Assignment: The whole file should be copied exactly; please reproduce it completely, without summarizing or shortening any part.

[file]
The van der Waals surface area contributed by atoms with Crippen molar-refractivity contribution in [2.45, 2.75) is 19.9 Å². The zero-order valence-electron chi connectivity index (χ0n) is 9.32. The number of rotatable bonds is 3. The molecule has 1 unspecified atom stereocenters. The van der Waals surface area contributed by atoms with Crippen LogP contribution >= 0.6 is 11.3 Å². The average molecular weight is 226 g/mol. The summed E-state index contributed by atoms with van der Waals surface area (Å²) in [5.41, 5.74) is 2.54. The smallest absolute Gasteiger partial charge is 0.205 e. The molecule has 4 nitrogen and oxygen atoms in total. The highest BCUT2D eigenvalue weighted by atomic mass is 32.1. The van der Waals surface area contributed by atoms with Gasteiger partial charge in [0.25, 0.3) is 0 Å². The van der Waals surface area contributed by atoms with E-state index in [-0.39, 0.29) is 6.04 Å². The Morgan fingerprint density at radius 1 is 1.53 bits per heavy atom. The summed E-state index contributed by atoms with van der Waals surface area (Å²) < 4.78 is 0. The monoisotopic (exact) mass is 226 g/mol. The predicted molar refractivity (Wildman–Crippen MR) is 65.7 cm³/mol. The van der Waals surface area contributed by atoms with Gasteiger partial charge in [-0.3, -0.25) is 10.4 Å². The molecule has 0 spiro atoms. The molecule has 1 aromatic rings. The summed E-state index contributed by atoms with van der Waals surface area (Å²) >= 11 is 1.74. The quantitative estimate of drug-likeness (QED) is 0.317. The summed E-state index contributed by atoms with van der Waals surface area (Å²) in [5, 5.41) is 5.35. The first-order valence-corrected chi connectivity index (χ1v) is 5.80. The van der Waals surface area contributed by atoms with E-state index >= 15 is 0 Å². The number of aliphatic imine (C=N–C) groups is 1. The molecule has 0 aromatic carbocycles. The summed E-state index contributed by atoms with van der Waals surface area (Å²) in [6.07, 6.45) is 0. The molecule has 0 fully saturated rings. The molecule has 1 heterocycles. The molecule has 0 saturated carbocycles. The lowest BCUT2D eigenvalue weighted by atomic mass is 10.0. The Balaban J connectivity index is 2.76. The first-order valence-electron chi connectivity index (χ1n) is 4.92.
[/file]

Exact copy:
The van der Waals surface area contributed by atoms with Crippen molar-refractivity contribution in [2.45, 2.75) is 19.9 Å². The zero-order valence-electron chi connectivity index (χ0n) is 9.32. The number of rotatable bonds is 3. The molecule has 1 unspecified atom stereocenters. The van der Waals surface area contributed by atoms with Crippen LogP contribution >= 0.6 is 11.3 Å². The average molecular weight is 226 g/mol. The summed E-state index contributed by atoms with van der Waals surface area (Å²) in [5.41, 5.74) is 2.54. The smallest absolute Gasteiger partial charge is 0.205 e. The molecule has 4 nitrogen and oxygen atoms in total. The highest BCUT2D eigenvalue weighted by atomic mass is 32.1. The van der Waals surface area contributed by atoms with Gasteiger partial charge in [0.25, 0.3) is 0 Å². The van der Waals surface area contributed by atoms with E-state index in [-0.39, 0.29) is 6.04 Å². The Morgan fingerprint density at radius 1 is 1.53 bits per heavy atom. The summed E-state index contributed by atoms with van der Waals surface area (Å²) < 4.78 is 0. The monoisotopic (exact) mass is 226 g/mol. The predicted molar refractivity (Wildman–Crippen MR) is 65.7 cm³/mol. The van der Waals surface area contributed by atoms with Gasteiger partial charge in [-0.3, -0.25) is 10.4 Å². The molecule has 0 spiro atoms. The molecule has 1 aromatic rings. The summed E-state index contributed by atoms with van der Waals surface area (Å²) >= 11 is 1.74. The quantitative estimate of drug-likeness (QED) is 0.317. The summed E-state index contributed by atoms with van der Waals surface area (Å²) in [5, 5.41) is 5.35. The first-order valence-corrected chi connectivity index (χ1v) is 5.80. The van der Waals surface area contributed by atoms with E-state index >= 15 is 0 Å². The number of aliphatic imine (C=N–C) groups is 1. The molecule has 0 aromatic carbocycles. The summed E-state index contributed by atoms with van der Waals surface area (Å²) in [6.07, 6.45) is 0. The molecule has 0 fully saturated rings. The molecule has 1 heterocycles. The molecule has 0 saturated carbocycles. The lowest BCUT2D eigenvalue weighted by atomic mass is 10.0. The Balaban J connectivity index is 2.76. The first-order valence-electron chi connectivity index (χ1n) is 4.92.